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Caltech scientists can’t rule out another Japanese megaquake

    A Japanese Buddhist monk prays at an area devastated by the March 11 earthquake and tsunami in Rikuzentakata, Iwate Prefecture, Japan, Sunday, April 10, 2011. (AP Photo/Sergey Ponomarev)

Like a double charge of powder in a cannon, the March 11 earthquake off Japan was focused in a seafloor area half the size expected for such a large movement of earth, Caltech scientists have calculated.

And their study has called attention to an area just south of the quake zone, which they say has geophysical similarities.

"It is important to note that we are not predicting an earthquake here," Mark Simons, a professor of geophysics at Caltech’s Seismological Laboratory, said of the area to the south. "However, we do not have data on the area, and therefore should focus attention there, given its proximity to Tokyo."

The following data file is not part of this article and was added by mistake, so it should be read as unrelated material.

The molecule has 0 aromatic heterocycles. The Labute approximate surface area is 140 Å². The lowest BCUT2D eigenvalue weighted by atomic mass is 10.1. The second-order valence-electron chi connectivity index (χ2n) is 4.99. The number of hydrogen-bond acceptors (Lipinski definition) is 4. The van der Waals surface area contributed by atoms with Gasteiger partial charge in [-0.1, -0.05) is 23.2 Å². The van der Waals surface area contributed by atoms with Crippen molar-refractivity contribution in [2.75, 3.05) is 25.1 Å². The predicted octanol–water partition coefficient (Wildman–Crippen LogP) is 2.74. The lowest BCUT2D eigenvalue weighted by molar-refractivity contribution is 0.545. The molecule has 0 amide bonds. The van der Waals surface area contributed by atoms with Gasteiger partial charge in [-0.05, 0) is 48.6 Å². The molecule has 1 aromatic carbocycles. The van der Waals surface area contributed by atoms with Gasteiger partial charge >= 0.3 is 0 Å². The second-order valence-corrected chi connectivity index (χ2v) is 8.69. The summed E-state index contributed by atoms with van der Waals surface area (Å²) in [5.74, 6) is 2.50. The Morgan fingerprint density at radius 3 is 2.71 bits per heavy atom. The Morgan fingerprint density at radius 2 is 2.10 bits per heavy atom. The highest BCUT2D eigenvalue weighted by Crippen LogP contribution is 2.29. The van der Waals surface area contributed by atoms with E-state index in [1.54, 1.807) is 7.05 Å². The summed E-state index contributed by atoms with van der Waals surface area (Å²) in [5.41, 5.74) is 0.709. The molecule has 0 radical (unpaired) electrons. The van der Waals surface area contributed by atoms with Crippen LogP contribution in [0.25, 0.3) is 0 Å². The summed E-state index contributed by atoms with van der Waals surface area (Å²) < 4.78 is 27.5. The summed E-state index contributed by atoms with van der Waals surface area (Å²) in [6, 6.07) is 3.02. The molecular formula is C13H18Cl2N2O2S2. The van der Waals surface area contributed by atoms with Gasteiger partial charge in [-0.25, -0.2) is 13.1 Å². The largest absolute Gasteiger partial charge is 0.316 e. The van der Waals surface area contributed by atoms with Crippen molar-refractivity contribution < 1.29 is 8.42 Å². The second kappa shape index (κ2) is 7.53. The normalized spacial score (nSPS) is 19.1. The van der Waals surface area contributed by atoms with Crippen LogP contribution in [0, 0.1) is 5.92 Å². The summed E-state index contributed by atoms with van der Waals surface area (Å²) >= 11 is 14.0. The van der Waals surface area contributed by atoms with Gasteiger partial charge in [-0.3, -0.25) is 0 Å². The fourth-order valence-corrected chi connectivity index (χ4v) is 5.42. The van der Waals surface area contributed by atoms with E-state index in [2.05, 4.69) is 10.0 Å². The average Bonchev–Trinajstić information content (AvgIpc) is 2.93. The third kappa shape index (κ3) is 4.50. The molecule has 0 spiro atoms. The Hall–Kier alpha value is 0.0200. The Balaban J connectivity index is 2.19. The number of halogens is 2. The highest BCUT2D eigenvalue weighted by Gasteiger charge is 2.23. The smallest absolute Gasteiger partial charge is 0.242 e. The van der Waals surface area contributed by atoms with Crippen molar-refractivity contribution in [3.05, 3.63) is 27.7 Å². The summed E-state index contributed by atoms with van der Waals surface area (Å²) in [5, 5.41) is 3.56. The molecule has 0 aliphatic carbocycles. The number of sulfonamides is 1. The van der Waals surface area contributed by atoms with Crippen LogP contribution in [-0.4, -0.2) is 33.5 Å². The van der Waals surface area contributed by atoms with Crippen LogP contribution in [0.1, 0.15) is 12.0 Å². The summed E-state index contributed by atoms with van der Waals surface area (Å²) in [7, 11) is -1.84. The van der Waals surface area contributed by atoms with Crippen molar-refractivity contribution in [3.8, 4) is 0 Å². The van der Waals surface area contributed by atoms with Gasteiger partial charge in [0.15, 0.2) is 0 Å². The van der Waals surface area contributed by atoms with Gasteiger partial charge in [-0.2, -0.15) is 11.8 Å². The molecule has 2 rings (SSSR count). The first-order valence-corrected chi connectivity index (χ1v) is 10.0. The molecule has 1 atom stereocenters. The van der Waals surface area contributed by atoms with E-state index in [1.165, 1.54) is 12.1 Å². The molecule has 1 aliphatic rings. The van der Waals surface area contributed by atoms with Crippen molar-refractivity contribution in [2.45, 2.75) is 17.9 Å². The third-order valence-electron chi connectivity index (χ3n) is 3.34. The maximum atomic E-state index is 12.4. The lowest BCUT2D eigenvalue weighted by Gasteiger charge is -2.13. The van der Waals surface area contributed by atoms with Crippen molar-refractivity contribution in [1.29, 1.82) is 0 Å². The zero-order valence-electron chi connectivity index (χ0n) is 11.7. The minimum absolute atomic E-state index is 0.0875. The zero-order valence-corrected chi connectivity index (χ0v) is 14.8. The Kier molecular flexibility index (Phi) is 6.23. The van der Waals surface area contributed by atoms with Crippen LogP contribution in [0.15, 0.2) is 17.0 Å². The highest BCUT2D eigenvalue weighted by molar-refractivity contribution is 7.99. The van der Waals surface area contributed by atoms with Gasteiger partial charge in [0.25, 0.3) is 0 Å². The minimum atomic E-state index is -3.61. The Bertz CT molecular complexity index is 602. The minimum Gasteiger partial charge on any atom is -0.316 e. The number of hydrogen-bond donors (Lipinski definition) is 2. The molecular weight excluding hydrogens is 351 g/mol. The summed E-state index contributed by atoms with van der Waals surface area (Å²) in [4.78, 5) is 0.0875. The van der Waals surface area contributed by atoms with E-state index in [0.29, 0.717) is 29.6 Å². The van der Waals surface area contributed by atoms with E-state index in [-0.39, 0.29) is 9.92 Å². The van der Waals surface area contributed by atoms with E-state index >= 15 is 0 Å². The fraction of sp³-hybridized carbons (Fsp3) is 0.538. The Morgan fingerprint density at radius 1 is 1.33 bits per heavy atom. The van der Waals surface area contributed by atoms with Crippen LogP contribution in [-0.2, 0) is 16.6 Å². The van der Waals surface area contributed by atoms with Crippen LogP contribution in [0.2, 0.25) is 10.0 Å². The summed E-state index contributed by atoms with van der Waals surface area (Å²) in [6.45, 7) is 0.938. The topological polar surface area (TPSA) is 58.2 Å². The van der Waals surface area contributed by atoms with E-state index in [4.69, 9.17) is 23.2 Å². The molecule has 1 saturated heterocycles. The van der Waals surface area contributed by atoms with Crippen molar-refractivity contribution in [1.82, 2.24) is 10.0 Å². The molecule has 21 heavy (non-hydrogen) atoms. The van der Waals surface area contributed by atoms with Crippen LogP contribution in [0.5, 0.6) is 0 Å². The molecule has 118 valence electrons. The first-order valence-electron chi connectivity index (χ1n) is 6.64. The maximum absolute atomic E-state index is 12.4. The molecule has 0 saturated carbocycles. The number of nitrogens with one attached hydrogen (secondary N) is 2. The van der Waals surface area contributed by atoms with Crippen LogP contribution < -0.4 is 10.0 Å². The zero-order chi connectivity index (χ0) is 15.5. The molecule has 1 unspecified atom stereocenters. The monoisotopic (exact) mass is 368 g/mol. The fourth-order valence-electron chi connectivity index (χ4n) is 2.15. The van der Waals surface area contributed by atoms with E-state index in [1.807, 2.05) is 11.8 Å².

The length of fault that experienced significant slip during the 9.0-magnitude quake was about 250 kilometers, or 155 miles, says Simons. Furthermore, the section where the fault slipped the most — by 98 feet or more — was only 30 to 60 miles long, according to Simons.

"This is not something we have documented before," says Simons. "I’m sure it has happened in the past, but technology has advanced only in the past 10 to 15 years to the point where we can measure these slips much more accurately through GPS and other data."

The first large set of observational data from the quake, which scientists are calling a "megathrust event," were detailed online Thursday in Science Express.

The quake occurred at a subduction zone where the Pacific plate dips below Japan. Simons says the pressure along the zone may have been building for 500 to 1,000 years.


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